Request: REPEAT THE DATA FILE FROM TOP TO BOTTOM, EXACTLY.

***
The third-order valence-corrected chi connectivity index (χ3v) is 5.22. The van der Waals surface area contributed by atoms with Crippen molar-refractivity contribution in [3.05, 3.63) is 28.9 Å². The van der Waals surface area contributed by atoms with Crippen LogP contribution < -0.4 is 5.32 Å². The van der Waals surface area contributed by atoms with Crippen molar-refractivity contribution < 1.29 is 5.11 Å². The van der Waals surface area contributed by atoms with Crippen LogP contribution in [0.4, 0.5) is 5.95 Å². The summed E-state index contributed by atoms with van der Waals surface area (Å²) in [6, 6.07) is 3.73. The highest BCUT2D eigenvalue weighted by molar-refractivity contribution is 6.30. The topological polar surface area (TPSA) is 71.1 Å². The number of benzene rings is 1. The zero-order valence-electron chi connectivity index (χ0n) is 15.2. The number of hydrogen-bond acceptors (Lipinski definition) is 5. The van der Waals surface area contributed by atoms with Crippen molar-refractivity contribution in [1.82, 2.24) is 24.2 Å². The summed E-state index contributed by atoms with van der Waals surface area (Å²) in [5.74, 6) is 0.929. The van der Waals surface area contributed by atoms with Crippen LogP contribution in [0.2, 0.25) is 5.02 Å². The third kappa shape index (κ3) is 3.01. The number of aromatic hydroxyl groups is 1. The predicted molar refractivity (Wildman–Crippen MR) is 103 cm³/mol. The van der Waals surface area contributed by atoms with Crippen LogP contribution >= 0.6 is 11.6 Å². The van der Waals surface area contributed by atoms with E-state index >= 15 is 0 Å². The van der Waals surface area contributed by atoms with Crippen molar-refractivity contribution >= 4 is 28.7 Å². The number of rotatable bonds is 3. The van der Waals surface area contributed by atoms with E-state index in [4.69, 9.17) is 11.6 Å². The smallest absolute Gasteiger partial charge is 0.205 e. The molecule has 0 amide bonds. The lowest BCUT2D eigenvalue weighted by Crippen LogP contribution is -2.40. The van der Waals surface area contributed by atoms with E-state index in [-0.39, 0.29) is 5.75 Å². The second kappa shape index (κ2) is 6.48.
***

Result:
The third-order valence-corrected chi connectivity index (χ3v) is 5.22. The van der Waals surface area contributed by atoms with Crippen molar-refractivity contribution in [3.05, 3.63) is 28.9 Å². The van der Waals surface area contributed by atoms with Crippen LogP contribution < -0.4 is 5.32 Å². The van der Waals surface area contributed by atoms with Crippen molar-refractivity contribution < 1.29 is 5.11 Å². The van der Waals surface area contributed by atoms with Crippen LogP contribution in [0.4, 0.5) is 5.95 Å². The summed E-state index contributed by atoms with van der Waals surface area (Å²) in [6, 6.07) is 3.73. The highest BCUT2D eigenvalue weighted by molar-refractivity contribution is 6.30. The topological polar surface area (TPSA) is 71.1 Å². The number of benzene rings is 1. The zero-order valence-electron chi connectivity index (χ0n) is 15.2. The number of hydrogen-bond acceptors (Lipinski definition) is 5. The van der Waals surface area contributed by atoms with Crippen molar-refractivity contribution in [1.82, 2.24) is 24.2 Å². The summed E-state index contributed by atoms with van der Waals surface area (Å²) in [5.74, 6) is 0.929. The van der Waals surface area contributed by atoms with Crippen LogP contribution in [0.2, 0.25) is 5.02 Å². The third kappa shape index (κ3) is 3.01. The number of aromatic hydroxyl groups is 1. The predicted molar refractivity (Wildman–Crippen MR) is 103 cm³/mol. The van der Waals surface area contributed by atoms with Crippen LogP contribution >= 0.6 is 11.6 Å². The van der Waals surface area contributed by atoms with E-state index >= 15 is 0 Å². The van der Waals surface area contributed by atoms with Crippen molar-refractivity contribution >= 4 is 28.7 Å². The number of rotatable bonds is 3. The van der Waals surface area contributed by atoms with E-state index in [4.69, 9.17) is 11.6 Å². The smallest absolute Gasteiger partial charge is 0.205 e. The molecule has 0 amide bonds. The lowest BCUT2D eigenvalue weighted by Crippen LogP contribution is -2.40. The van der Waals surface area contributed by atoms with E-state index in [-0.39, 0.29) is 5.75 Å². The second kappa shape index (κ2) is 6.48.